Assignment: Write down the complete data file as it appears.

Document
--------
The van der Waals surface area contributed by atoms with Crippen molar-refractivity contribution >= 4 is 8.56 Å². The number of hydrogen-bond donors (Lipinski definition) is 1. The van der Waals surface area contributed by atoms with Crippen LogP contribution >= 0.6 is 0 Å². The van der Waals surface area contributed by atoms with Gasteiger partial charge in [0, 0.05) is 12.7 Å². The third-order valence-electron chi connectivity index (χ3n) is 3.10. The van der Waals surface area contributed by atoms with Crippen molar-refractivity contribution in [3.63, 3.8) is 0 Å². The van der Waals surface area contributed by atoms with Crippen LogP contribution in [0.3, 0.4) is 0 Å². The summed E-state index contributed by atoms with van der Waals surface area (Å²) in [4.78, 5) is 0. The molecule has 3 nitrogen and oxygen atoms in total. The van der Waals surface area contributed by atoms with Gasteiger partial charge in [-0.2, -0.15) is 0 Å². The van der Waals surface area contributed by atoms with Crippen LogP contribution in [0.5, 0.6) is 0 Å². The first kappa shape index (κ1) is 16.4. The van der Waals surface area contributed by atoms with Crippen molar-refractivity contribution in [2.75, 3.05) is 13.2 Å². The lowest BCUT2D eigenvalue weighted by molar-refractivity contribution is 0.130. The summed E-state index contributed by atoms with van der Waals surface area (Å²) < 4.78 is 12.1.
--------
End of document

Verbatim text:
The van der Waals surface area contributed by atoms with Crippen molar-refractivity contribution >= 4 is 8.56 Å². The number of hydrogen-bond donors (Lipinski definition) is 1. The van der Waals surface area contributed by atoms with Crippen LogP contribution >= 0.6 is 0 Å². The van der Waals surface area contributed by atoms with Gasteiger partial charge in [0, 0.05) is 12.7 Å². The third-order valence-electron chi connectivity index (χ3n) is 3.10. The van der Waals surface area contributed by atoms with Crippen molar-refractivity contribution in [3.63, 3.8) is 0 Å². The van der Waals surface area contributed by atoms with Crippen LogP contribution in [0.3, 0.4) is 0 Å². The summed E-state index contributed by atoms with van der Waals surface area (Å²) in [4.78, 5) is 0. The molecule has 3 nitrogen and oxygen atoms in total. The van der Waals surface area contributed by atoms with Gasteiger partial charge in [-0.2, -0.15) is 0 Å². The van der Waals surface area contributed by atoms with Crippen LogP contribution in [0.5, 0.6) is 0 Å². The first kappa shape index (κ1) is 16.4. The van der Waals surface area contributed by atoms with Crippen molar-refractivity contribution in [2.75, 3.05) is 13.2 Å². The lowest BCUT2D eigenvalue weighted by molar-refractivity contribution is 0.130. The summed E-state index contributed by atoms with van der Waals surface area (Å²) < 4.78 is 12.1.